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10 Mistakes I’ve Made With Food Storage

By March 7, 2014 No Comments

Some of you think I know everything about food storage. Maybe I know more than some of you, but I definitely don’t know everything. I’m really good at gathering, but I have a B- in cooking skills. I will give myself an A+ for effort though. Over the years that I’ve been gathering food storage I’ve made some big mistakes, and I want to share them with you so you don’t make the same mistakes.

10 Mistakes I’ve Made With Food Storage

  1. Storing someone else’s idea of what I should store in our food storage. Big mistake! We don’t eat what someone else does. I tried that and ended up with so much ketchup that I’ve been tossing it in the trash. Even though I share a list of ideas of what I store, your kids may not like it. I’ve also looked at the big lists food storage companies figure out for you for a year’s supply, but that isn’t exactly how we live each day. So, store what YOU eat, not what I eat or someone else eats.
  2. Believing I could create a vegetable garden like the farmer down the street. Hello! What was I thinking? I’m a mini gardener. For that matter, a micro-mini gardener. Reality has set in. My garden will always be small. Though I do want to try growing some indoor tomato plants.
  3. Believing I will someday be an amazing canner like my Relief Society president. Her skills are amazing, but they took her years to perfect. I do better at shopping for food rather than canning it. I think my skills are fantastic just in another way. And I think it is acceptable to the Lord.
  4. Storing food my family will not eat, and I won’t ever eat. Yes, those cans of carrots and pork and beans just sit and sit on the shelf. I thought the yams would be a good idea too, but no, no, no.
  5. Spending money on “instant” food storage that my family doesn’t eat. Now I know some my readers sell “instant” food storage and some of you eat it. And if it works for you, great. It just isn’t the way I cook every day. I try to store what we normally eat so our bodies are accustomed to it. I don’t want to force my family to eat food they don’t want to in an emergency either. I’m a softie.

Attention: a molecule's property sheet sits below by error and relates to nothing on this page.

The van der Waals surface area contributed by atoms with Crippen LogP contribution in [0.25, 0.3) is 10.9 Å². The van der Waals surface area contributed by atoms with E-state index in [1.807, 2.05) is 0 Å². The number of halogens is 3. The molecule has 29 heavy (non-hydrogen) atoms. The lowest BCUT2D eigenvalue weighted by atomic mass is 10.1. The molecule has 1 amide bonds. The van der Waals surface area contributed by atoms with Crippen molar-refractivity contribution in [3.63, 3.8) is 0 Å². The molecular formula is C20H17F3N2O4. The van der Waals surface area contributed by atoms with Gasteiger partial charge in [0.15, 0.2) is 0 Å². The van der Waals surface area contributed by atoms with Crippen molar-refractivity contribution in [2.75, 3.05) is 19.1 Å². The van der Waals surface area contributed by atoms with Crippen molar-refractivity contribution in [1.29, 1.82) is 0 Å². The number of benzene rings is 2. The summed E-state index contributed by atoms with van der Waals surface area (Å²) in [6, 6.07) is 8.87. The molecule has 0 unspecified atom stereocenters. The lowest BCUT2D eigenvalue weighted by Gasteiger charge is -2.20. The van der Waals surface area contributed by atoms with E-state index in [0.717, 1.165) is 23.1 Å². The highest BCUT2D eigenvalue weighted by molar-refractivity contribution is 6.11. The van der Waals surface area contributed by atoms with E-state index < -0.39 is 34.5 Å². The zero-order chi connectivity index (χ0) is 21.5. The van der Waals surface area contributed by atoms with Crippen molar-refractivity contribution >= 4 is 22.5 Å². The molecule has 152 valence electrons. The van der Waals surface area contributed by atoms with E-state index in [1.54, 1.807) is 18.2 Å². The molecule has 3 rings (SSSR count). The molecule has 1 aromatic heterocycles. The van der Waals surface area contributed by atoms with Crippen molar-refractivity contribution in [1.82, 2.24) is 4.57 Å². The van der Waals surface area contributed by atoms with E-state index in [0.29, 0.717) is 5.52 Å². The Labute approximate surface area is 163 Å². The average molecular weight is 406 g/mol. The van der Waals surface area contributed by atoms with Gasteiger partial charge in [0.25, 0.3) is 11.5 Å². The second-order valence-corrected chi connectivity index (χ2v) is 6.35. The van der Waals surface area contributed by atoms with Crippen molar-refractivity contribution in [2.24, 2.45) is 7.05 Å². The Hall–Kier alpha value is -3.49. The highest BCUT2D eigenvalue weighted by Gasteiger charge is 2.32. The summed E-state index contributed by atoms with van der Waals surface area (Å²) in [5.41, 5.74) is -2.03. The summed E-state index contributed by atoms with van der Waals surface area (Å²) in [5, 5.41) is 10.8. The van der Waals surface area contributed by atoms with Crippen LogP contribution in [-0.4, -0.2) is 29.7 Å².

6. Storing food in the garage where the heat ruins its shelf life. Okay. I actually haven’t done this, because I learned early on that the garage has fluctuating temperatures that foods do not like. Read this post about what happens to wheat when it’s improperly stored. So, I store every food item inside my house in cool, dark, dry places.
  7. Not taking regular food storage inventories and then buying something I already have. This is one thing I still have a hard time with. I try to check my supplies before I shop. But if someone else puts the case of peanut butter away in a different location, I can’t be blamed for buying another case of peanut butter. 🙂 Inventory taking is important. We do it with our refrigerated food, and we need to do it with our shelf-stable food.
  8. Storing wheat in buckets I can’t lift. I know some of you like those big buckets, but I’m not a fan. I’m very impatient when I want to get to food in our storage room. If I can’t lift it, I don’t buy it. I do have a few buckets for storing bags of brown sugar or sugar. I just put a Gamma lid on the bucket for easy access and keep those buckets on a lower shelf.
  9. Putting oxygen absorber packets in #10 cans of sugar. Huge mistake we made years ago. It made the granulated sugar turn into a rock! I don’t know if that always happens, but it did in our case.
  10. Buying too much of one item; then discovering it has gone past its shelf life because we can’t eat it fast enough. I made this mistake several times. I did it with peanut butter. I did it with oil. I did it was canned carrots and ketchup and salad dressing. It is so much better to buy a little bit here and a little bit there rather than a bunch of food all at once. This helps vary the shelf lives. Patience and self-control are important qualities.

There is hope and wisdom in this statement from the First Presidency (leaders) of my church. It keeps me balanced. I underlined a few phrases for emphasis:

      “Our Heavenly Father created this beautiful earth, with all its abundance, for our benefit and use. His purpose is to provide for our needs as we walk in faith and obedience. He has lovingly commanded us to ‘prepare every needful thing’ (see D&C 109:8) so that, should adversity come, we may care for ourselves and our neighbors and support bishops as they care for others. We encourage members worldwide to prepare for adversity in life by having a basic supply of food and water and some money in savings. We ask that you be wise as you store food and water and build your savings. Do not go to extremes; it is not prudent, for example, to go into debt to establish your food storage all at once. With careful planning, you can, over time, establish a home storage supply and a financial reserve.” All Is Safely Gathered In

This doesn’t mean I have to be perfect. But I should be prepared and be wise. I hope these ideas help some of you. Don’t beat yourself up for your mistakes. Just keep on keeping on!